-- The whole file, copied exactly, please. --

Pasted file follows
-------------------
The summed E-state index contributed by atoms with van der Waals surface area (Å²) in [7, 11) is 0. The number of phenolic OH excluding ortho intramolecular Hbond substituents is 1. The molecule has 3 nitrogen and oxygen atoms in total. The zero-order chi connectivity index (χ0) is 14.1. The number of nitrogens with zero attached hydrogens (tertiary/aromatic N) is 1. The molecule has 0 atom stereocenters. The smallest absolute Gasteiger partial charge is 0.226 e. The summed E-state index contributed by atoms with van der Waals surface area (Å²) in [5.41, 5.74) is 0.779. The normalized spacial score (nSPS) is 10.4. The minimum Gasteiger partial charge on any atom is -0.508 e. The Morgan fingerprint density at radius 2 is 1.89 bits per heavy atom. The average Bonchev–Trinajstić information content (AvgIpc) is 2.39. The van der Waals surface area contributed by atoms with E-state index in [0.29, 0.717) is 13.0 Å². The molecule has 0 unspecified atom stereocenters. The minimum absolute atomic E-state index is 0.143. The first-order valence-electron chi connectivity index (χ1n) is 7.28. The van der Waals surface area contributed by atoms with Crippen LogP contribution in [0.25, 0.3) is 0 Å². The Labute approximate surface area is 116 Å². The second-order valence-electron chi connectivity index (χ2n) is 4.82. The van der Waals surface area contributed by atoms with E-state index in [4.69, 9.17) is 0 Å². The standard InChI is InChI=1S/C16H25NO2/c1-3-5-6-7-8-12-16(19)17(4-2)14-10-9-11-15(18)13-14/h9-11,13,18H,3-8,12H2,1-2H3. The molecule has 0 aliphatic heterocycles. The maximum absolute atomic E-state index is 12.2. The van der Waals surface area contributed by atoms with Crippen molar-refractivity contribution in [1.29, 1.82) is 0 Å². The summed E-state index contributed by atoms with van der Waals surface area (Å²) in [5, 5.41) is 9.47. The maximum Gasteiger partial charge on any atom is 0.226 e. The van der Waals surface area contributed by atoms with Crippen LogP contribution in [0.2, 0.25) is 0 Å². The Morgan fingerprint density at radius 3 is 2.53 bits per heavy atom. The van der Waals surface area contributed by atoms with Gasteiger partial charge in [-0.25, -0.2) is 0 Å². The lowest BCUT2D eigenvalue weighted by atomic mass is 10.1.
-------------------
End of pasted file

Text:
The summed E-state index contributed by atoms with van der Waals surface area (Å²) in [7, 11) is 0. The number of phenolic OH excluding ortho intramolecular Hbond substituents is 1. The molecule has 3 nitrogen and oxygen atoms in total. The zero-order chi connectivity index (χ0) is 14.1. The number of nitrogens with zero attached hydrogens (tertiary/aromatic N) is 1. The molecule has 0 atom stereocenters. The smallest absolute Gasteiger partial charge is 0.226 e. The summed E-state index contributed by atoms with van der Waals surface area (Å²) in [5.41, 5.74) is 0.779. The normalized spacial score (nSPS) is 10.4. The minimum Gasteiger partial charge on any atom is -0.508 e. The Morgan fingerprint density at radius 2 is 1.89 bits per heavy atom. The average Bonchev–Trinajstić information content (AvgIpc) is 2.39. The van der Waals surface area contributed by atoms with E-state index in [0.29, 0.717) is 13.0 Å². The molecule has 0 unspecified atom stereocenters. The minimum absolute atomic E-state index is 0.143. The first-order valence-electron chi connectivity index (χ1n) is 7.28. The van der Waals surface area contributed by atoms with Crippen LogP contribution in [0.25, 0.3) is 0 Å². The Labute approximate surface area is 116 Å². The second-order valence-electron chi connectivity index (χ2n) is 4.82. The van der Waals surface area contributed by atoms with E-state index in [4.69, 9.17) is 0 Å². The standard InChI is InChI=1S/C16H25NO2/c1-3-5-6-7-8-12-16(19)17(4-2)14-10-9-11-15(18)13-14/h9-11,13,18H,3-8,12H2,1-2H3. The molecule has 0 aliphatic heterocycles. The maximum absolute atomic E-state index is 12.2. The van der Waals surface area contributed by atoms with Crippen molar-refractivity contribution in [1.29, 1.82) is 0 Å². The summed E-state index contributed by atoms with van der Waals surface area (Å²) in [5, 5.41) is 9.47. The maximum Gasteiger partial charge on any atom is 0.226 e. The van der Waals surface area contributed by atoms with Crippen LogP contribution in [0.2, 0.25) is 0 Å². The Morgan fingerprint density at radius 3 is 2.53 bits per heavy atom. The van der Waals surface area contributed by atoms with Gasteiger partial charge in [-0.25, -0.2) is 0 Å². The lowest BCUT2D eigenvalue weighted by atomic mass is 10.1.